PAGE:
Sunday, 28 September 2014

Can grading love and care (and other goods) be an injustice?
It is a widespread intuition that some things in life cannot and should not be measured. For example, quantifying our love for a partner seems problematic. We do not want to rate our affection on a scale of 0-100.*  It is an important question, though, whether we can have a complaint of justice about measuring certain goods.  Here I consider two lines of argument for thinking that measuring certain things in quantifiable terms can be objectionable.
The first is indirect. It concerns unjust effects of things being measured that were not measured previously. An example is the measurement of the willingness to pay for parking spaces, which Joshua Kopstein recently discussed. Some start-up companies have developed apps through which people bid for spare parking spaces. Kopstein suggests that this system turns a public good into a private good that is allocated according to willingness and ability to pay, thus privileging the rich. This example does suggest that certain kinds of measurement can lead to complaints of justice, if they introduce an allocation mechanism that is not appropriate for the good. But in such cases it is the possibility of wrongful use, not the measuring itself, that can be criticized.
The second way in which measuring could raise complaints of injustice is more direct. Consider a stylized example. Assume that elderly relatives have a legitimate claim to receive some acts of love and care from younger family members. Assume that a start-up company develops an app that evaluates family members, on a score from 0 to 100, on how well their acts deliver care to elderly relatives. And assume that using the app becomes a social trend, such that most people start using it. This might have some beneficial effects. For example, it might become easier to share knowledge about how to cheer up grandma “efficiently” when she is gloomy. But could it also mean that what the elderly relatives receive are not, any longer, acts of love and care, but something else: acts calculated to enhance the wellbeing of elderly relatives? If this is the case, it seems that they could raise a claim of justice. They are denied what they have a legitimate claim to receive. Schematically put, they have a legitimate claim to good X (love and care), but what they receive is good Y (acts that will efficiently enhance wellbeing), because by measuring and quantifying X, it is transformed into Y.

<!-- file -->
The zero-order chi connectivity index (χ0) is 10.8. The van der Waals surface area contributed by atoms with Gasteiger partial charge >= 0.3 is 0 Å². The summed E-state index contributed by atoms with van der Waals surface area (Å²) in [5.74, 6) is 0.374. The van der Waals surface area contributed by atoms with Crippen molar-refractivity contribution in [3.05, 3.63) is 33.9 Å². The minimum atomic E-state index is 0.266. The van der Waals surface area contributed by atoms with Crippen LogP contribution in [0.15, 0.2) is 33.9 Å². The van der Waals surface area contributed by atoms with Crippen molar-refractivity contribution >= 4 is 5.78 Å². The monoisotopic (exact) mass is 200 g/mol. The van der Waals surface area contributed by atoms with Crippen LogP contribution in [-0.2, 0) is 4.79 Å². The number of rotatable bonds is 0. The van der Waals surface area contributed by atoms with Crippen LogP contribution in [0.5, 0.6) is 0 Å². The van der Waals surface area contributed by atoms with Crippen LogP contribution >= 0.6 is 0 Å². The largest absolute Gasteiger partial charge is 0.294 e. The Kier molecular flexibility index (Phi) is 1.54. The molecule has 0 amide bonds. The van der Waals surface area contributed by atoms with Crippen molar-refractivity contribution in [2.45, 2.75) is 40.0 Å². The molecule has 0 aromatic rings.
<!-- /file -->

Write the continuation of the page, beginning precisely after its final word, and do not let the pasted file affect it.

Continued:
One problem here is whether we can specify a sufficiently clear and plausible account of what good X is and why good Y is different from it.** One possible issue might be that good X is a complex and multi-dimensional good, but by measuring it, we necessarily reduce it to fewer dimensions. Although modern technologies offer increasingly sophisticated ways of measuring things, they still cannot capture all the dimensions of what it means, for example, to have a trusting and loving relationship with someone. Another issue could be that offering good X requires openness to new challenges or a certain degree of spontaneity. Again, these cannot be easily captured in quantitative terms and are, thus, likely to be excluded if one tried to measure X. For example, an important aspect of a loving relationship is that one is sensitive to subtle changes in the other person’s situation, and maybe even that one understands such changes before the person herself fully understands them. It is therefore unclear how they could be included in quantitative measures.
Certain forms of measurement may be simply dysfunctional. In finance, there is Goodhart’s law: "When a measure becomes a target, it ceases to be a good measure." This might also hold for other areas and make it simply unwise to try to utilise measurements there. But in additional to dysfunctionality, we should not exclude the possibility that measuring certain things may be an injustice.  At least in the case of care and love, it seems there is reason to believe that that is the case.

*In Dave Egger’s The Circle there is an episode in which one of the protagonist’s lovers asks for an evaluation of his qualities, on a scale from 0 to 100, directly after the sexual act. The protagonist is somewhat startled, and then resorts to a white lie.
**Aspects of this question have been explored in the debate about limits of the market, where one concern is whether the socially defined “meaning” of goods can be a basis for not measuring goods in market terms. See for example Debra Satz’s discussion of Elizabeth Anderson’s approach in her Why Some Things Should Not Be For Sale.

Tuesday, 9 September 2014

Season Break

Justice Everywhere has a break during the summer time.

We will return for a new season on 28th September.